Rep. Ron Wright: Washington's spending is a serious problem, but Trump's new budget would help

Suppose that eight years ago, you hired a financial manager to help manage a specific fund that helps provide certain services for your family.

The manager knows how much is in the fund and how much revenue you want to add to it. Now suppose that this year, after ecstatically crowing about how many wonderful things he has done for you with the fund, including things you never expected nor wanted, he finally admits that you are $41,479 in debt.

Welcome to the federal government.


At $23 trillion, our national debt now exceeds our annual GDP and is more than six times our yearly revenue. The debt is increasing at an astonishing $100 million per hour.

The current debt per capita is $70,684. The current debt per capita of those who pay federal taxes is $188,167. It will be higher tomorrow. Actually, it will be higher by the time you finish reading this article.

On this day in 2000, the national debt was $5.7 trillion.


Debt per capita was $20,393; debt per taxpayer was $55,605. On this day in 2012, the national debt was $14.9 trillion. Debt per capita was $47,723; debt per taxpayer was $146, 688.

It almost doubled during eight years of the Obama administration.

My, how we've grown! Pats on the back, everybody!

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Since coming to Congress, I have watched bill after bill pass with no regard or concern for the price tag. At a time when unemployment is at an all-time low and wages are rising, we must put an end to Washington's reckless spending before our booming economy becomes a bust.

Many in Congress seem to think the best plan is to leave it to our children and grandchildren. Those on the left seem to believe, as absurd as it sounds, that we can spend our way out of debt. Both are wrong.

One of our most significant responsibilities as members of Congress is to authorize spending for the federal government. The typical American family produces some modicum of a family budget for the year. Congress, to which the Constitution gives the power of the purse, should be no different.

Since House Speaker Nancy Pelosi announced her impeachment inquiry in September, our national debt has risen more than $500 billion, and we still have no budget resolution. During my first year in Congress, Democrats were so focused on impeaching President Trump that they failed to fund the government through regular order. Instead, they kicked the can down the road and waited until we were faced with another government shutdown. To govern this way is unacceptable.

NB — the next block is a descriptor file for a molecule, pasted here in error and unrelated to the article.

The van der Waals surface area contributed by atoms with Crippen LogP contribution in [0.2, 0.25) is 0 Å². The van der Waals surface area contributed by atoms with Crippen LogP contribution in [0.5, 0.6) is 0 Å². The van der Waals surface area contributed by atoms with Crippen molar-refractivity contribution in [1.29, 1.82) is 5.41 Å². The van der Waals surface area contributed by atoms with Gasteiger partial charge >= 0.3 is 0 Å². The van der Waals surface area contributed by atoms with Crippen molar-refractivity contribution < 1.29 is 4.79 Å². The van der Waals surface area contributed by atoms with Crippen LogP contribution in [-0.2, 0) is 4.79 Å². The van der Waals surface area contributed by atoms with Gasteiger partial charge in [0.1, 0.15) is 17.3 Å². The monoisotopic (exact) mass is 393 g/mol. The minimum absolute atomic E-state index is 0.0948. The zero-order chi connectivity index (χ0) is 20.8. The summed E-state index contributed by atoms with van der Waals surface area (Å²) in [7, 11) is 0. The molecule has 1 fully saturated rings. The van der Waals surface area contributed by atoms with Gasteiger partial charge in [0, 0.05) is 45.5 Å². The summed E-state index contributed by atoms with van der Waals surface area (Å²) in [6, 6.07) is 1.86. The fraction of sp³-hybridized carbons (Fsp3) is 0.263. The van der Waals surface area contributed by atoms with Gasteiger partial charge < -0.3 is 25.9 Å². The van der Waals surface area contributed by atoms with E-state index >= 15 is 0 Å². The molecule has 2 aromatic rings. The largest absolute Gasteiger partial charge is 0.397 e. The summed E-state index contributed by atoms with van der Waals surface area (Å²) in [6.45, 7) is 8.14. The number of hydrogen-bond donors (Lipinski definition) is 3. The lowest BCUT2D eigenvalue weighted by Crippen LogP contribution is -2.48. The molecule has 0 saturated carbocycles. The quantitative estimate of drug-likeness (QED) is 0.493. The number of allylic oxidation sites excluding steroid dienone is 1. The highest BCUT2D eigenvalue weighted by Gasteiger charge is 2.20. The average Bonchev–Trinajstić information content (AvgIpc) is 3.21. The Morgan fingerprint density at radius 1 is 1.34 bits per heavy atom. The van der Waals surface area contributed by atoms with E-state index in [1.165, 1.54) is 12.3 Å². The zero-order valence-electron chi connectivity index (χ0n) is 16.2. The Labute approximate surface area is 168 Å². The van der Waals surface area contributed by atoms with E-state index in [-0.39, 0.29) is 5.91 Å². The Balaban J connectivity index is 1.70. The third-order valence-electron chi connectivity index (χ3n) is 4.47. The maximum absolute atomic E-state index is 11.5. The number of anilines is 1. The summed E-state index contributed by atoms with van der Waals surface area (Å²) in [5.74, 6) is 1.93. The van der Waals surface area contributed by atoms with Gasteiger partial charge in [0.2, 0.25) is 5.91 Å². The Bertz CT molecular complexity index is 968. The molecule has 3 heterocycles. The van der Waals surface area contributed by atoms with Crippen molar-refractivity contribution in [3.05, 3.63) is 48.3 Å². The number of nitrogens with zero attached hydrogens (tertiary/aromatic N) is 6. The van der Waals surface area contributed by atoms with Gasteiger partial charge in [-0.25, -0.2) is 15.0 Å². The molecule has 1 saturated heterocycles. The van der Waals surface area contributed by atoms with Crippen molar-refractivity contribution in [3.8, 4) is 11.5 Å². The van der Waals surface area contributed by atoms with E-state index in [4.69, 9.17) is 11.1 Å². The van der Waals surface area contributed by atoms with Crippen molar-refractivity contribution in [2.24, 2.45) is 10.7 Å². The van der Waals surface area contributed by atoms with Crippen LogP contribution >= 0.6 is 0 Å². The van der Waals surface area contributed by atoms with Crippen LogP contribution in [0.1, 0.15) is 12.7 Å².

In fact, it's irrational.

Now there is a path forward. The Trump administration has released its budget proposal for fiscal year 2021. I was thrilled to see that it included $4.6 trillion in deficit savings over 10 years and puts the federal government on a path to a balanced budget by 2035.

The budget also cuts wasteful government spending, reduces duplication and eliminates federally funded projects that do not produce positive results. The budget includes spending reductions while ensuring that our servicemen and women have what they need to keep our nation safe at home and abroad. And it provides resources to continue the administration's efforts to secure the southern border and keep our Texas communities safe.

I applaud the president for including more spending reductions than any previous administration and coming through on his promise to tackle the national debt.

The outcry from the left in response to the president's budget was predictable. Democrats measure government assistance and entitlement programs by how much they grow; Republicans measure them by how much they are reduced when people can leave the entrapment of government assistance and enjoy the freedom of a good-paying job in a soaring economy.


Cutting federal spending is no easy task.

It's a long road ahead and will take significant courage and effort from people on both sides of the aisle. A balanced budget is not unattainable, and the president's budget puts us on the right track. It's time for Congress to get its financial house in order.